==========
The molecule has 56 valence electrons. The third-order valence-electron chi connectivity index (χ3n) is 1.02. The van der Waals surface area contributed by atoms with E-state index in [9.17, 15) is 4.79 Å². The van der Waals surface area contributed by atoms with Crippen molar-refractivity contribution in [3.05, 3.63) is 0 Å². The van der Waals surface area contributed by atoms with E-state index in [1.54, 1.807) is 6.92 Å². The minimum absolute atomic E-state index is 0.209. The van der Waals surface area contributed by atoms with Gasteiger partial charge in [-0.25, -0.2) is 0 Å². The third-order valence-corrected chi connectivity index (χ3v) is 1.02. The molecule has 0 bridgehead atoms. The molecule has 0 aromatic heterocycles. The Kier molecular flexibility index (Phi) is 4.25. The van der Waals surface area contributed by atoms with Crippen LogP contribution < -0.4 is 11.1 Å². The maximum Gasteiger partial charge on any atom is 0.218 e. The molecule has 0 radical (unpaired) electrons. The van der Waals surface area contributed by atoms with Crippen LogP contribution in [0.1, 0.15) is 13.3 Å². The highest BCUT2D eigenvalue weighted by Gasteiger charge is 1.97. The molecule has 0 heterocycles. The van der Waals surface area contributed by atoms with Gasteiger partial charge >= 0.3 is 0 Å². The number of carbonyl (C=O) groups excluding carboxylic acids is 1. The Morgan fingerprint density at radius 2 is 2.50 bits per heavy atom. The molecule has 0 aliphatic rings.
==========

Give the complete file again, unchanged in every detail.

The molecule has 56 valence electrons. The third-order valence-electron chi connectivity index (χ3n) is 1.02. The van der Waals surface area contributed by atoms with E-state index in [9.17, 15) is 4.79 Å². The van der Waals surface area contributed by atoms with Crippen molar-refractivity contribution in [3.05, 3.63) is 0 Å². The van der Waals surface area contributed by atoms with E-state index in [1.54, 1.807) is 6.92 Å². The minimum absolute atomic E-state index is 0.209. The van der Waals surface area contributed by atoms with Gasteiger partial charge in [-0.25, -0.2) is 0 Å². The third-order valence-corrected chi connectivity index (χ3v) is 1.02. The molecule has 0 bridgehead atoms. The molecule has 0 aromatic heterocycles. The Kier molecular flexibility index (Phi) is 4.25. The van der Waals surface area contributed by atoms with Crippen LogP contribution < -0.4 is 11.1 Å². The maximum Gasteiger partial charge on any atom is 0.218 e. The molecule has 0 radical (unpaired) electrons. The van der Waals surface area contributed by atoms with Crippen LogP contribution in [0.1, 0.15) is 13.3 Å². The highest BCUT2D eigenvalue weighted by Gasteiger charge is 1.97. The molecule has 0 heterocycles. The van der Waals surface area contributed by atoms with Gasteiger partial charge >= 0.3 is 0 Å². The number of carbonyl (C=O) groups excluding carboxylic acids is 1. The Morgan fingerprint density at radius 2 is 2.50 bits per heavy atom. The molecule has 0 aliphatic rings.